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Want to lose weight?
Here’s a quick brain hack to help you fit back into those skinny jeans from high school.
When researchers study people who manage to lose weight and keep it, they find that these dieters tend to have one thing in common: mindfulness.1
So what is mindfulness? It’s exactly what it sounds like: it’s being mindful (or aware) of the present moment, what you’re doing, and how you’re feeling. Eating mindfully means that you’re aware of what you’re eating, how much you’re eating, and how it’s making you feel. (This includes being aware when you are no longer hungry.)
Of course, this is the opposite of mindless eating, which is what most of us do when we sit down in front of the TV with a bag of chips. Needless to say, mindless eating leads to overeating and weight gain.
In the past few years, researchers have really started to take notice of mindfulness and studied its effect on weight loss. The result of all this research?
Eating mindfully is one of the best ways to lose weight and keep it off.2,3,4,5,6,7,8
The problem is, it’s hard to be mindful all the time. We can force ourselves to pay attention to the present moment for a couple of seconds, but we tend to slip back into our old habits and actions after just a few moments.
Fortunately, there’s a trick that makes it much, much easier to be mindful of everything you put in your mouth.
The trick is simple: take a picture of everything you eat.
Anytime you sit down to eat, just get in the habit of taking out your phone and snapping a quick photo of your plate. Make sure to get it all, including drinks, second helpings, and desserts. If it has calories, it needs to be in the picture.
So why is this so effective?
While it’s an easy habit to adopt, the effects of this trick can be powerful. Taking a second to snap a picture of what you’re about to eat will force you to become momentarily aware (mindful) of what you’re eating.
And the more mindful you are of what you’re eating, the more likely you are to make smart food choices. (Which explains why keeping a food diary can double your weight loss, and why calorie counting is one of the most effective ways to lose weight.9)
So there you have it: just snap a photo of everything you eat and watch your waistline start to shrink!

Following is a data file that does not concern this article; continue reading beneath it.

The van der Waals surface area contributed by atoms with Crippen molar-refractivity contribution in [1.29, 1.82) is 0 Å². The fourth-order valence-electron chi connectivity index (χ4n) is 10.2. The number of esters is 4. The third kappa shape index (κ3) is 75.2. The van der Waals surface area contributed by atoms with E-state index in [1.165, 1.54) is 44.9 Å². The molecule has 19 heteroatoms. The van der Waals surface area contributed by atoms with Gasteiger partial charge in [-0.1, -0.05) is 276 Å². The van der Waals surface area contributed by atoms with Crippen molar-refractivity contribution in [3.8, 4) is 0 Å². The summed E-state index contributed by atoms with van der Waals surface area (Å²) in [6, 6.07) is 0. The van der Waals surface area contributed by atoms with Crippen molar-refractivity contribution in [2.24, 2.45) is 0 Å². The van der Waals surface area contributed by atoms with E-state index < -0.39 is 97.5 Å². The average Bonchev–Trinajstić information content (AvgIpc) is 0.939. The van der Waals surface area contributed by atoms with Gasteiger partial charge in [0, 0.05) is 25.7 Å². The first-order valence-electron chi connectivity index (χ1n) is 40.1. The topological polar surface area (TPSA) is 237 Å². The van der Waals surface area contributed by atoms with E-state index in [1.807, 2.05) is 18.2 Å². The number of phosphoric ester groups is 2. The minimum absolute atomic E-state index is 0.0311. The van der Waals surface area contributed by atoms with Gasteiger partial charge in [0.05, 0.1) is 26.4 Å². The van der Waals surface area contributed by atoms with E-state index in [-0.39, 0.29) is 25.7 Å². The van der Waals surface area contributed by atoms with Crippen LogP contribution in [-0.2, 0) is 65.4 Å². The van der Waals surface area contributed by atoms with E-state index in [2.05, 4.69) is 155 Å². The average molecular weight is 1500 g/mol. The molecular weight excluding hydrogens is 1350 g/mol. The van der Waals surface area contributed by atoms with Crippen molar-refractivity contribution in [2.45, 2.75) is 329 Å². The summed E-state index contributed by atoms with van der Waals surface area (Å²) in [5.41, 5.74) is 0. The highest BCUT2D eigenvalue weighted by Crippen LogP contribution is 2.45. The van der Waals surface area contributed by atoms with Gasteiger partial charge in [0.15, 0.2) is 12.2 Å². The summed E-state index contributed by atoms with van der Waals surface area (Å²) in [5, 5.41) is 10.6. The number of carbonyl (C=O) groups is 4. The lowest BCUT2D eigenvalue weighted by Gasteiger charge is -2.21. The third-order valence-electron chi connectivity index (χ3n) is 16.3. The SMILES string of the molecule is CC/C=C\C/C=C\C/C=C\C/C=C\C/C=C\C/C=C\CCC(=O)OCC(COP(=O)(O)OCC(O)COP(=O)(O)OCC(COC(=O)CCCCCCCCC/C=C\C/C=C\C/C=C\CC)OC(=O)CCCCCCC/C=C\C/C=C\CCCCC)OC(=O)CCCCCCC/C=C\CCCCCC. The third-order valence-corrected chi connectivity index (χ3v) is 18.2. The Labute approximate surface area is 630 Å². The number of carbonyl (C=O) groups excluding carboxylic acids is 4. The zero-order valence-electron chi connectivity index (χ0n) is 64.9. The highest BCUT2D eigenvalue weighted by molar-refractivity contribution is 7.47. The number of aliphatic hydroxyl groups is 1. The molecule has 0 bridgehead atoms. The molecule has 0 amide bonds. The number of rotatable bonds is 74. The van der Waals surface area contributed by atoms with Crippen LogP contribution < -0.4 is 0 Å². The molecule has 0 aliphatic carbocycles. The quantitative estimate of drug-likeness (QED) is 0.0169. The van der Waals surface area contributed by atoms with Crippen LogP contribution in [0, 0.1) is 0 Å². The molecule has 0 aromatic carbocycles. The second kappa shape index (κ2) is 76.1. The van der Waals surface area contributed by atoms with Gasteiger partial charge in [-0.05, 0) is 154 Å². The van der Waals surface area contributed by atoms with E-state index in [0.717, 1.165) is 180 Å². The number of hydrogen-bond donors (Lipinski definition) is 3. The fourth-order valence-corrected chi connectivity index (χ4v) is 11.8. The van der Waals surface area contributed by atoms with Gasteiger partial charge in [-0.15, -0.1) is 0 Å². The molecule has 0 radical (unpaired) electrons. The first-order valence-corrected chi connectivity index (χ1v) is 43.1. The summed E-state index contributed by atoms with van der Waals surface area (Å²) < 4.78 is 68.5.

1: Mindful eating may help with weight loss. http://www.health.harvard.edu/healthbeat/mindful-eating-may-help-with-weight-loss
2 Daubenmmier J, Kristeller J, Hecht FM, et al. (2011). Mindfulness Intervention for Stress Eating to Reduce Cortisol and Abdominal Fat among Overwieght and Obese Women: An Exploratory Randomized Controlled Study. Journal of Obesity, 2011.
3 Tapper, K., Shaw, C., Ilsley, J., et al. (2008). Exploratory randomised controlled trial of a mindfulness based weight loss intervention for women, Appetite, doi:10.1016/j.appet.2008.11.012.
4 Papies EK, Barsalou LW, Custers R. (2011). Mindful attention prevents mindless impulses. Research submitted to Social Psychology and Personality Science.
5 Smith, BW, Shelley BM, Leahigh L, et. al. (2006). A preliminary Study of the Effects of a Modified Mindfulness Intervention on Binge Eating. Journal of Evidence-Based Complimentary & Alternative Medicine, 11(3), p. 133-143.
6 Bacon L, Stern JS, Van Loan MD, & et. al. (2005). Size acceptance and intuitive eating improve health for obese, female chronic
dieters. Journal of American Dietetic Association, 105, 929-36.
7 Kristeller JL, Hallett CB. (1999). An exploratory study of a meditation-based intervention [mindful eating] for binge eating disorder. Journal of Health Psychology, 4, 357-63.
8 Smitham LA. (2008).Evaluating an intuitive eating program for binge eating disorder: A benchmarking study [dissertation]. South Bend, IN: University of Notre Dame